The story revolves around Maria's partnering with family friend and upstart attorney Randol Schoenberg (Ryan Reynolds) to take on the nation of Austria and reclaim the (extremely valuable) artwork that was seized illegally so many years ago. They are aided in their mission by an Austrian journalist (played by Daniel Bruhl) who is fighting his own demons. The seven-plus year legal saga is condensed for the big screen and we follow Maria and Randol as they meet with the Austrian art reclamation committee, a federal judge (played by the director's wife Elizabeth McGovern), the U.S. Supreme Court (Jonathan Pryce as Chief Justice), and finally a mediation committee back in Austria. But this is not really a courtroom drama … it's a personal quest for justice and search for identity. What role does family roots and history play in determining who we are today? It's the age old question of past vs. present, only this is seen through the eyes of a woman who has survived what most of us can only imagine.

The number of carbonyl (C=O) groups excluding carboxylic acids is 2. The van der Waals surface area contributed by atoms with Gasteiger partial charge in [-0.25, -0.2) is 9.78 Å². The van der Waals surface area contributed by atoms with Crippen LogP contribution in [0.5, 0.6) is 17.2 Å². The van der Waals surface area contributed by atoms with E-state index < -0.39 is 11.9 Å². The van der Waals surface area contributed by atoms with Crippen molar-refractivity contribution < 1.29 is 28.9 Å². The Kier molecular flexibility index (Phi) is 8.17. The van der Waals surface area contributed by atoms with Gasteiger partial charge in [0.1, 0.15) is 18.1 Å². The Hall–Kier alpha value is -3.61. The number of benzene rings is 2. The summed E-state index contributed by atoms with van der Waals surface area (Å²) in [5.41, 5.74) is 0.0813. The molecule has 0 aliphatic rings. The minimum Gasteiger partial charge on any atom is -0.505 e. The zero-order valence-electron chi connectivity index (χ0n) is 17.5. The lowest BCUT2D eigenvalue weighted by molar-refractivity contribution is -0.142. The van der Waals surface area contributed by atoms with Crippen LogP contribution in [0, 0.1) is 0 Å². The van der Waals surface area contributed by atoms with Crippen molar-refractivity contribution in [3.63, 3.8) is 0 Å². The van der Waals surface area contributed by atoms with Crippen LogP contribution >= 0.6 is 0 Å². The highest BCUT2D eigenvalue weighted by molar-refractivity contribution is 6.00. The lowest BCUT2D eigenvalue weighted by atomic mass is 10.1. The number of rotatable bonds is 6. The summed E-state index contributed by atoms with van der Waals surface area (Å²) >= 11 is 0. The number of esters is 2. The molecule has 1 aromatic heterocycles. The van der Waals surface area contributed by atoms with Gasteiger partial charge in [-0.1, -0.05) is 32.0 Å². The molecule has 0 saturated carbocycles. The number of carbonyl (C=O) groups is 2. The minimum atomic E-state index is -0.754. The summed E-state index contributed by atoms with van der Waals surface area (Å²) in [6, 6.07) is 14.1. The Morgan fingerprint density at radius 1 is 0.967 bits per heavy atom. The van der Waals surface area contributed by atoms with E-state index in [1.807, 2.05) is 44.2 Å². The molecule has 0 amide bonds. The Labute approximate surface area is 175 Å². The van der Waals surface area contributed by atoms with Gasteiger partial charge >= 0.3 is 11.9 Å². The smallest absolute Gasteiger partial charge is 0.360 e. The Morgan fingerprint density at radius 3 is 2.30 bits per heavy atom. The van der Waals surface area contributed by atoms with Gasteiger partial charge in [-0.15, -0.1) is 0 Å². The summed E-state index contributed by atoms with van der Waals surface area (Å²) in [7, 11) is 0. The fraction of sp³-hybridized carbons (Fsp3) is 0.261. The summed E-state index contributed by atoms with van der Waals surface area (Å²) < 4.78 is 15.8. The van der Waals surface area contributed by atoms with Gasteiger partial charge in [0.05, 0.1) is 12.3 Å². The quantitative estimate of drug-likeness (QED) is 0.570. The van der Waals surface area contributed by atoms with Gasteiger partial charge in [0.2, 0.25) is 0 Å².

Director Simon Curtis (My Week with Marilyn) uses startling flashbacks (with Tatiana Maslany as the younger Maria) to provide glimpses of Maria's childhood through her marriage and subsequent escape. We get to know her family, including some scenes featuring Aunt Adele (Antje Traue), and Maria's father and uncle (Henry Goodman, Allan Corduner). We understand this family's place in society and just how dramatically they were impacted by the Nazi takeover.

Helen Mirren delivers yet another exceptional performance and manages to pull off the snappy lines without an ounce of schmaltz, while also capturing the emotional turmoil Ms. Altmann endures. Director Curtis and writer Alexi Kaye Campbell round off some of the rough edges and inject enough humor to prevent this from being the gut-wrenching process it probably was in real life. This approach makes the film, the story and the characters more relatable for most movie goers … and it's quite an enjoyable look at a fascinating woman and a pretty remarkable underdog story.